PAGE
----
The rest of the story of Theophano, as far as it is known to us, is told in the curt statement that she was recalled to Court in the reign of her eldest son, Basil, and again enjoyed the imperial position for half-a-century. John Zimiskes retained only for a few years the power for which he had paid so base a price. The marriage which he presently contracted was not much less sordid than the marriage he had intended to contract; if, indeed, he ever had a serious desire to make so dangerous a woman as Theophano the partner of his throne. He took a nun from her monastery, bade the patriarch—whose scruples had their limits—relieve her of her vows, and married her. The Empress Theodora is not clearly outlined in the chronicles, but she is not without interest. She was one of those daughters of Constantine whom her brother Romanus had forced to take the veil. Zimiskes had felt that an alliance with the late dynasty would strengthen his position, and it may be remembered that the daughters of Constantine were not at all scrupulous. They had refused to wear the black robe or eat the bread and beans of the monastery.156 Constantinople is said to have indulged in the most boisterous rejoicing over the marriage, and even the heavens seemed to express their satisfaction, when one of the Senators discovered in his orchard an ancient stone on which was miraculously inscribed: “Long Life to John and Theodora.” There were, however, sceptics in the city, as it was recalled that a similar “discovery” had been made in the interest of Irene and her son, yet the blessing had proved illusory. The Senator was richly rewarded, but he may have lived to see the futility of his miracle. After a few years (976) the handsome chamberlain Basil bribed John’s cook to put less innocent things than condiments in his dishes, and he went the beaten way of Byzantine Emperors. Theodora disappears after his death, though we can hardly suppose that she returned to her monastery.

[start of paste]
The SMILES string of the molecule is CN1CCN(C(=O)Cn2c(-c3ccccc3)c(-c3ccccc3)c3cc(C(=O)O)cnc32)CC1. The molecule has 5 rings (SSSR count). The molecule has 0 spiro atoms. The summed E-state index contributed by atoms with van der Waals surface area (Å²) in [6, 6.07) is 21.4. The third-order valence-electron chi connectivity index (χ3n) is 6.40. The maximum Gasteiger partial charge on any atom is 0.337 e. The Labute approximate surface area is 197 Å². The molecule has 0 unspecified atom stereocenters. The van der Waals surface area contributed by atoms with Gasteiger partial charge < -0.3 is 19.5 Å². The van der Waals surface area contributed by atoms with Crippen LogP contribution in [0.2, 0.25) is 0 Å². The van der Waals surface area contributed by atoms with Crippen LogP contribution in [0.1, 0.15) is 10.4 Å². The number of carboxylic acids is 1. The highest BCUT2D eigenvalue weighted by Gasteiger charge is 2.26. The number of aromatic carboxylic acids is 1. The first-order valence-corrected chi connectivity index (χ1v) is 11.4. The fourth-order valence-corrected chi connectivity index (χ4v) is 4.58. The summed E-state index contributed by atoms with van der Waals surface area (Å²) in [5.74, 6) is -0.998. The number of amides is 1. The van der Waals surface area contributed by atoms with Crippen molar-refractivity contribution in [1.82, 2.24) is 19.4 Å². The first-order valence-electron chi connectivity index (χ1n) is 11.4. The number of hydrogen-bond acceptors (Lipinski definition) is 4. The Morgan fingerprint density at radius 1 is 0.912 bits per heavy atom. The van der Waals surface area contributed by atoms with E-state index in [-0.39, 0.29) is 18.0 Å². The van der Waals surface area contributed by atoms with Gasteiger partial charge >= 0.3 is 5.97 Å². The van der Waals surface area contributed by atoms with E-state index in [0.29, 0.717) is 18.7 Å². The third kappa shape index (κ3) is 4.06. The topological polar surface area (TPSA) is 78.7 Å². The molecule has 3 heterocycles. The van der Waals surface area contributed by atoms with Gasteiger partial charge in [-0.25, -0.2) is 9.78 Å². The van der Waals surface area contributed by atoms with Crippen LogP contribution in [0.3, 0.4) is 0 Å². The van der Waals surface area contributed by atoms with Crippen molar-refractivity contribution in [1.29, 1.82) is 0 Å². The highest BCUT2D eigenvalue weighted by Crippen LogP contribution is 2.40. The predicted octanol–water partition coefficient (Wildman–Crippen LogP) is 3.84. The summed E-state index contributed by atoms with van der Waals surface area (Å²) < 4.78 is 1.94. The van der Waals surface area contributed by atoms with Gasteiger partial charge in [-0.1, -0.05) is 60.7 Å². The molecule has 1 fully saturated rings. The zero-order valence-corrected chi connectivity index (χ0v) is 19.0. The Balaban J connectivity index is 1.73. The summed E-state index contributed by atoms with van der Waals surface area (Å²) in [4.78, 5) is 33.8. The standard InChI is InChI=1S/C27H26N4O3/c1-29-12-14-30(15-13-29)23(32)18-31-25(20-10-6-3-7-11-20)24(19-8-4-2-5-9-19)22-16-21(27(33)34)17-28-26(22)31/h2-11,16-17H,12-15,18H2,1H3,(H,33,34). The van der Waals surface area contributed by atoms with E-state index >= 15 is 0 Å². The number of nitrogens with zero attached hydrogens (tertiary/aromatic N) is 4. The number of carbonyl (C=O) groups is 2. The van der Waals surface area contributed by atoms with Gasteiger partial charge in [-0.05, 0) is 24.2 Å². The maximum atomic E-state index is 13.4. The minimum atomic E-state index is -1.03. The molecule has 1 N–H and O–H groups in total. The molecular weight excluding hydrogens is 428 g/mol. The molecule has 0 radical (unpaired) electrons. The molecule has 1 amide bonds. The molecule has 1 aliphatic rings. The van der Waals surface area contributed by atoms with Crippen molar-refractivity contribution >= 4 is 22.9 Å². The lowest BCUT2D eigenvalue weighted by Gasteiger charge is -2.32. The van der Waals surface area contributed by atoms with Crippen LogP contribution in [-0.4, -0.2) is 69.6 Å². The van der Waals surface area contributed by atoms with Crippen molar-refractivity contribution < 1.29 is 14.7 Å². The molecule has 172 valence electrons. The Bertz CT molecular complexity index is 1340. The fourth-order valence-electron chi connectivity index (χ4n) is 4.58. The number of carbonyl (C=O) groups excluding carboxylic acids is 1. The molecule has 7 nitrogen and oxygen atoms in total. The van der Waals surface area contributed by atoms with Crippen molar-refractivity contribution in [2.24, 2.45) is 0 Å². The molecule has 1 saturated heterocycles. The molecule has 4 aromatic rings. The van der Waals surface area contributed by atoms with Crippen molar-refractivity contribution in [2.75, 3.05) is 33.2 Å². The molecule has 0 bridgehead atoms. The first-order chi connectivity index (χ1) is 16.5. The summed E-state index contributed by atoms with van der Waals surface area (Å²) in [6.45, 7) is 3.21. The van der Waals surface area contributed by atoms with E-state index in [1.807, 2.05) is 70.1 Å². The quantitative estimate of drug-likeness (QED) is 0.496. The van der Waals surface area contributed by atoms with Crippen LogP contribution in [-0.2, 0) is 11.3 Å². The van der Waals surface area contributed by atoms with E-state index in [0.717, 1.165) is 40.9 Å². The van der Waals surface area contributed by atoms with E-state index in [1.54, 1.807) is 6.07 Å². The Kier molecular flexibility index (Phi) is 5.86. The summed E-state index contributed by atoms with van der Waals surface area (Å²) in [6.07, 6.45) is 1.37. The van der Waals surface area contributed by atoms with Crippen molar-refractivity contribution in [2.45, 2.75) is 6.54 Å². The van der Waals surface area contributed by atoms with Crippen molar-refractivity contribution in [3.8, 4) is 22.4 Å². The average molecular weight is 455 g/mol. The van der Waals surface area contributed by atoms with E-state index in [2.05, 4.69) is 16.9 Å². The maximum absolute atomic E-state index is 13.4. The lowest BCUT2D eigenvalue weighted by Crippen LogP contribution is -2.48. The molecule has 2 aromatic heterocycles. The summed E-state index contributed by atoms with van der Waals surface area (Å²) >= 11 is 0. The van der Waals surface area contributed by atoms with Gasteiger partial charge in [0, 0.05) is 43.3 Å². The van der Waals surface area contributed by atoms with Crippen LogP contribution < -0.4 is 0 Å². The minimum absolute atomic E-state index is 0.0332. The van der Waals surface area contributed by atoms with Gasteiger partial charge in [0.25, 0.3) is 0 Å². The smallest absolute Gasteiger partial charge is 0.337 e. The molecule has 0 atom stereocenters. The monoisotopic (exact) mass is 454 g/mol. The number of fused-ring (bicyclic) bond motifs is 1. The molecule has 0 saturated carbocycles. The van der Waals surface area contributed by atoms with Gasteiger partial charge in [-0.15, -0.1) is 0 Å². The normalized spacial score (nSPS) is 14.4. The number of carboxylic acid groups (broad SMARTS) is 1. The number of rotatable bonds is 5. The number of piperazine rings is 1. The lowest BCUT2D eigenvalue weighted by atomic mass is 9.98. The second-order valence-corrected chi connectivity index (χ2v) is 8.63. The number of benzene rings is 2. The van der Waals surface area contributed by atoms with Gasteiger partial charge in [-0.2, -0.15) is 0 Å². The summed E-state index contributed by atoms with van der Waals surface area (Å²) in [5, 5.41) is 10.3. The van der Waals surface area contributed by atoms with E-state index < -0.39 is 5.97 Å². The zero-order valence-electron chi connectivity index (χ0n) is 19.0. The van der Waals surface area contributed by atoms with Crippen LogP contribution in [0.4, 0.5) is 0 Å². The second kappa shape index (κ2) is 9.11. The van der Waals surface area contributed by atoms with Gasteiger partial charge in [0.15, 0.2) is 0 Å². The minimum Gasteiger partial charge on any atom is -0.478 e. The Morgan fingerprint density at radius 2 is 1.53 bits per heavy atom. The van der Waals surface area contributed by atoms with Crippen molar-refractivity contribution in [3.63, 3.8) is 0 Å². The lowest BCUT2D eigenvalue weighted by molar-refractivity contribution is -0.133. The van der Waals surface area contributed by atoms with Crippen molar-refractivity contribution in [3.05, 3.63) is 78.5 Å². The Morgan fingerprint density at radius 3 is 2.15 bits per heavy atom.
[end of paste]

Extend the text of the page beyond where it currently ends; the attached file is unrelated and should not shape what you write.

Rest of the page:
Theophano’s sons, Basil and Constantine, now became joint Emperors, and they recalled their mother from Armenia to the palace. One would be inclined to suspect that the poisoning did not come to her as a surprise, but the chroniclers do not impeach her, and we need not strive to lengthen the list of her misdeeds. She makes no further mark, for good or evil, in the chronicles. Possibly the terrible experiences of her early womanhood and seven years of sober reflection in her monastic prison had destroyed her passion for intrigue. In any case, the very vigorous administration of her elder son left her little room to interfere, and she seems to have been content with the quiet enjoyment of the position of a dowager Empress. According to George the Monk (or his continuer) she lived for fifty years after the death of her first husband—that is to say, after 963—and so she must have passed her seventieth year at the time of her death. There seems to have been no rival Empress during that time. We may trust that the character of Theophano sobered and matured, and that the forty years’ silence means that she led a regular and unambitious life. However that may be, the personality she shows when she is under the full limelight on the imperial stage is one of unrestrained passion and greed. She was a tavern-keeper’s daughter in the purple, an appalling instance of the lowest type of Greek beauty.